The experience of the midnight sun was another wonderful experience. As one who comes from a tropical country it was rather strange that there was no night at all. It never got dark!! It was fun.
I liked Norway as a country for many reasons – punctuality, hospitality, ethics and cleanliness. The people are so good to interact with and helpful. I hope I will get opportunities to visit, interact, know more and collaborate with scholars in Norway. It feels good that I now have friends in the Arctic region too. I hope some of them will visit India and give me an opportunity to play host.
Overall a lovely experience. I had in the recent past gone to Indonesia (just below the equator) and now I went past the Arctic circle. I am enjoying where entrepreneurship research and teaching is taking me. Hope to see more of the Earth, interact with people and learn about the various cultures. All of this, I hope will make me a more sensitive and matured human being. Hope I can contribute to the society in my own small way.
For now I am back in India. The temperatures have eased a bit, only eight times that of what I experienced in the Arctic. Isn’t it cooler now? I am waiting for the monsoon to arrive and cool the Earth around here.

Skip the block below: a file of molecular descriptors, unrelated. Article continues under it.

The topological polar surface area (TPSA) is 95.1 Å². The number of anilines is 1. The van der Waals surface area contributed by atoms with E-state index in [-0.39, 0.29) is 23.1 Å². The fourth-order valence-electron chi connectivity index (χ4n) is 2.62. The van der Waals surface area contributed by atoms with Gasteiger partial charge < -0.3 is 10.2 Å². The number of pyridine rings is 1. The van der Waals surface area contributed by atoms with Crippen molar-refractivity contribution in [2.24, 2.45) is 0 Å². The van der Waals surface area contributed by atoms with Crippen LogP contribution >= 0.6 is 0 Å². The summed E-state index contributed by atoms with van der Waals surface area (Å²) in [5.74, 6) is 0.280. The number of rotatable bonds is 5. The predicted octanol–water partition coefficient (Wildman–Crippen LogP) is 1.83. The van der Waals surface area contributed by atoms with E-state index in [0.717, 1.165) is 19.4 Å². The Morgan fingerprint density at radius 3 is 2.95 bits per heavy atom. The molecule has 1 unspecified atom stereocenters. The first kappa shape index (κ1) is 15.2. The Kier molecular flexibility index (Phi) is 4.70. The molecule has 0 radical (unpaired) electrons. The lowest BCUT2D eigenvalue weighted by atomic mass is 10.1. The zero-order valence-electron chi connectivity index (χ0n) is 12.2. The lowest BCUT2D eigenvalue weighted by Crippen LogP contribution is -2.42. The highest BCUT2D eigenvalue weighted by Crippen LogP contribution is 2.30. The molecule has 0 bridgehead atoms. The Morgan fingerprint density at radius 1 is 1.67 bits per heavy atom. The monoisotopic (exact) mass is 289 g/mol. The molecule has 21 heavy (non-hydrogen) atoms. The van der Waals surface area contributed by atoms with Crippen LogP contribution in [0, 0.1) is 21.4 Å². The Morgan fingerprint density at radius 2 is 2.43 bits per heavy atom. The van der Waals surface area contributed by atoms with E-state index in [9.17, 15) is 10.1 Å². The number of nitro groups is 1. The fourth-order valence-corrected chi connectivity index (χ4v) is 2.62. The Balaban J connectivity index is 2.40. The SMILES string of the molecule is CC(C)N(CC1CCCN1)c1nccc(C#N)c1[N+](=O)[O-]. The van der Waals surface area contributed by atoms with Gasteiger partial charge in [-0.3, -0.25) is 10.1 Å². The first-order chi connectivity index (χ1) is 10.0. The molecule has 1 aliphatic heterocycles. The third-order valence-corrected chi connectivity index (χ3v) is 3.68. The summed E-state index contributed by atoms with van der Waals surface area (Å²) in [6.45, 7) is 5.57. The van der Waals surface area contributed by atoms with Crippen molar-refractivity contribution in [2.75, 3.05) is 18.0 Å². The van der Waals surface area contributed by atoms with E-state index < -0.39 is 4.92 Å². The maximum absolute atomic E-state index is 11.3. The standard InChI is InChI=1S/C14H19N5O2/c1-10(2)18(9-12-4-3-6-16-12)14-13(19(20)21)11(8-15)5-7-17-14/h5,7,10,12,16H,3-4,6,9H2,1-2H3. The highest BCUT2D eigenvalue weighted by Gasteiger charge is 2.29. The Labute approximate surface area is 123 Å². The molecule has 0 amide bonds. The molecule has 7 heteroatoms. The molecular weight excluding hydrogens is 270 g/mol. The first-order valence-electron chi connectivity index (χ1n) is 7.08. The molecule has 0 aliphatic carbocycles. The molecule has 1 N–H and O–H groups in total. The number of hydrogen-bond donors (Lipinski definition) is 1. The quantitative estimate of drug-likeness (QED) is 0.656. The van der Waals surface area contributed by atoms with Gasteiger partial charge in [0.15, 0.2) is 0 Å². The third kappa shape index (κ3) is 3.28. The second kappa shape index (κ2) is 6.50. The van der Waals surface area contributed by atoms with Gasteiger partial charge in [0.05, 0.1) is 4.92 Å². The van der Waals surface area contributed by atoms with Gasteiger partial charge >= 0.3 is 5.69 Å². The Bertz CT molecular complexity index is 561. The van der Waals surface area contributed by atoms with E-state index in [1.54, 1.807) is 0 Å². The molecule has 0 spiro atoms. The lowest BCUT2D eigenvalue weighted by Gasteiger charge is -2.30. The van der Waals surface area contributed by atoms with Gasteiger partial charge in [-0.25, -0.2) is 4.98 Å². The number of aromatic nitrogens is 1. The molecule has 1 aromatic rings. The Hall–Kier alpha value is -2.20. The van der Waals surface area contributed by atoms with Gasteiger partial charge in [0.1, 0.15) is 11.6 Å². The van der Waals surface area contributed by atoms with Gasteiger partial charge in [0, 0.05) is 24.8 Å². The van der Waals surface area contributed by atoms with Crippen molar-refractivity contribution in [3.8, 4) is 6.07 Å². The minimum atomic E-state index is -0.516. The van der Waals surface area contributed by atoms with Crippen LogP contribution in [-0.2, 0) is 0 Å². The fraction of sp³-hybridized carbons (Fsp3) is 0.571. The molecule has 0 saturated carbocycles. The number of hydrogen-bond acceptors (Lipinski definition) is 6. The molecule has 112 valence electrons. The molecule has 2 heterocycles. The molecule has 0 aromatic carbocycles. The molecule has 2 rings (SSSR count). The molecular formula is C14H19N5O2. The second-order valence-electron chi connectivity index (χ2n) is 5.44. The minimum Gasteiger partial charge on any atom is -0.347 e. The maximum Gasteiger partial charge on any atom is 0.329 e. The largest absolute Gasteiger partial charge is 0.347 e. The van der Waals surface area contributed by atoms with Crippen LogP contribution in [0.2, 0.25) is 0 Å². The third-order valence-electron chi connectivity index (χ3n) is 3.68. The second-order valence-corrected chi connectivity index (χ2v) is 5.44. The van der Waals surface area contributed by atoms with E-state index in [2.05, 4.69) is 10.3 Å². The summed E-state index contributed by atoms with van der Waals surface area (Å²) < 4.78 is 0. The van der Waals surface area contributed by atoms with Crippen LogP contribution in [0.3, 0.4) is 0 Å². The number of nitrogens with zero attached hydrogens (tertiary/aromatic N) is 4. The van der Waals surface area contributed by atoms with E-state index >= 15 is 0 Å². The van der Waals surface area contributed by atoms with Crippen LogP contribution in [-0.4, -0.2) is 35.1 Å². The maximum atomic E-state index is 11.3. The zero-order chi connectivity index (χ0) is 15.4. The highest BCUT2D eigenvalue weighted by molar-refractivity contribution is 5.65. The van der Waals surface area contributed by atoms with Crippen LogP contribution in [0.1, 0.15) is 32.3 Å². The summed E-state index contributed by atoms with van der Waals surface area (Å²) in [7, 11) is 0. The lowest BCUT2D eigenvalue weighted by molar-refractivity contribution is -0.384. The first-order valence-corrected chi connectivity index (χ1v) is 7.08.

Though strange, the cow seemed to understand what I said! Surprised? Even I was, earlier today.
As I was walking back from my institute to home, I saw a herd of cows cross the road. Quite common in this part of the country. While a few (lazy/ naughty) were trying to catch up with the herd, a calf was caught up in a fenced enclosure busy eating. When she realised that the rest of the herd were already crossing the road, the little one ran towards the fence only to realise that she was enclosed. As I saw her try hard to try various parts of the fence, even I wondered, how she got in, in the first place? I soon saw that the little gap to get into the enclosed lawn was at the exact opposite end of where she was looking to cross. Without any second thought, I spoke to her “Hey, the opening is there” pointing in that direction. She turned once, saw the opening and turned to run through it. Alas she was free and within a few seconds she ran to join the herd.
I felt glad and kept walking. It was after a few minutes that it occurred to me that I had actually spoken to a cow and more importantly, she had understood it. At least thats what it looked like. Wonderful isn’t it? Not sure if all this is ‘maya’, but I truly felt nice at her intelligence.
I don’t want to use my rational mind (human strength) to analyse this situation. Let me just bask in the little joys of life. They are truly what make life worth living!